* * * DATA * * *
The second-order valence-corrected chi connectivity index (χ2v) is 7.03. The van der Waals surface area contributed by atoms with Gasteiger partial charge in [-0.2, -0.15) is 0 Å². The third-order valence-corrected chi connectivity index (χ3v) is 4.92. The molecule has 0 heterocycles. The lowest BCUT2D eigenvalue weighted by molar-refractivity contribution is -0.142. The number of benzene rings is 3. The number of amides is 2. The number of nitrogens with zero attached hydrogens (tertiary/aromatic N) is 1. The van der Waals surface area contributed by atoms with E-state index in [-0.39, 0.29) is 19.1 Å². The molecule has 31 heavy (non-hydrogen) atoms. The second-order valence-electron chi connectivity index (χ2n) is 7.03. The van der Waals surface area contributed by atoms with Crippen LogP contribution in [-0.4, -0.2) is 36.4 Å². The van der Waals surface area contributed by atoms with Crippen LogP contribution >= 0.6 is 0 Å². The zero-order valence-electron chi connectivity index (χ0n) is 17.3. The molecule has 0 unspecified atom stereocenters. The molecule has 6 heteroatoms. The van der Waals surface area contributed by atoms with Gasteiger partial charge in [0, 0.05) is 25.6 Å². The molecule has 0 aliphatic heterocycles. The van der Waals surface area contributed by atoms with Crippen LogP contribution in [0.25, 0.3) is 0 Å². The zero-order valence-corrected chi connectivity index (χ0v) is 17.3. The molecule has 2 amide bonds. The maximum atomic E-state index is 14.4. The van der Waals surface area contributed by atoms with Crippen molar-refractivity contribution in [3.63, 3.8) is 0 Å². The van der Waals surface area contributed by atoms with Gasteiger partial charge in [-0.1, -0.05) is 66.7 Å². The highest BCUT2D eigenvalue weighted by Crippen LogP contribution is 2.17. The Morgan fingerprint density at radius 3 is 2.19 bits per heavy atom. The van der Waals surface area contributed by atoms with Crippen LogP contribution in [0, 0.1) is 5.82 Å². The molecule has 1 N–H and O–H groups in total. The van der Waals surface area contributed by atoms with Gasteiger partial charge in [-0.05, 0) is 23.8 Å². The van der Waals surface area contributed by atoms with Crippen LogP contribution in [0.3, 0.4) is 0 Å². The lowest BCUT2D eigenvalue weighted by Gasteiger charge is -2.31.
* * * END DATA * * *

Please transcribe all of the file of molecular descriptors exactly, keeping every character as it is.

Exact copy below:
The second-order valence-corrected chi connectivity index (χ2v) is 7.03. The van der Waals surface area contributed by atoms with Gasteiger partial charge in [-0.2, -0.15) is 0 Å². The third-order valence-corrected chi connectivity index (χ3v) is 4.92. The molecule has 0 heterocycles. The lowest BCUT2D eigenvalue weighted by molar-refractivity contribution is -0.142. The number of benzene rings is 3. The number of amides is 2. The number of nitrogens with zero attached hydrogens (tertiary/aromatic N) is 1. The van der Waals surface area contributed by atoms with E-state index in [-0.39, 0.29) is 19.1 Å². The molecule has 31 heavy (non-hydrogen) atoms. The second-order valence-electron chi connectivity index (χ2n) is 7.03. The van der Waals surface area contributed by atoms with Crippen LogP contribution in [-0.4, -0.2) is 36.4 Å². The van der Waals surface area contributed by atoms with Crippen LogP contribution >= 0.6 is 0 Å². The zero-order valence-electron chi connectivity index (χ0n) is 17.3. The molecule has 0 unspecified atom stereocenters. The molecule has 6 heteroatoms. The van der Waals surface area contributed by atoms with Gasteiger partial charge in [0, 0.05) is 25.6 Å². The molecule has 0 aliphatic heterocycles. The van der Waals surface area contributed by atoms with Crippen LogP contribution in [0.25, 0.3) is 0 Å². The zero-order valence-corrected chi connectivity index (χ0v) is 17.3. The molecule has 2 amide bonds. The maximum atomic E-state index is 14.4. The van der Waals surface area contributed by atoms with Crippen molar-refractivity contribution in [3.63, 3.8) is 0 Å². The van der Waals surface area contributed by atoms with Gasteiger partial charge in [-0.1, -0.05) is 66.7 Å². The highest BCUT2D eigenvalue weighted by Crippen LogP contribution is 2.17. The Morgan fingerprint density at radius 3 is 2.19 bits per heavy atom. The van der Waals surface area contributed by atoms with Crippen LogP contribution in [0, 0.1) is 5.82 Å². The molecule has 1 N–H and O–H groups in total. The van der Waals surface area contributed by atoms with Gasteiger partial charge in [-0.05, 0) is 23.8 Å². The van der Waals surface area contributed by atoms with Crippen LogP contribution in [0.3, 0.4) is 0 Å². The lowest BCUT2D eigenvalue weighted by Gasteiger charge is -2.31.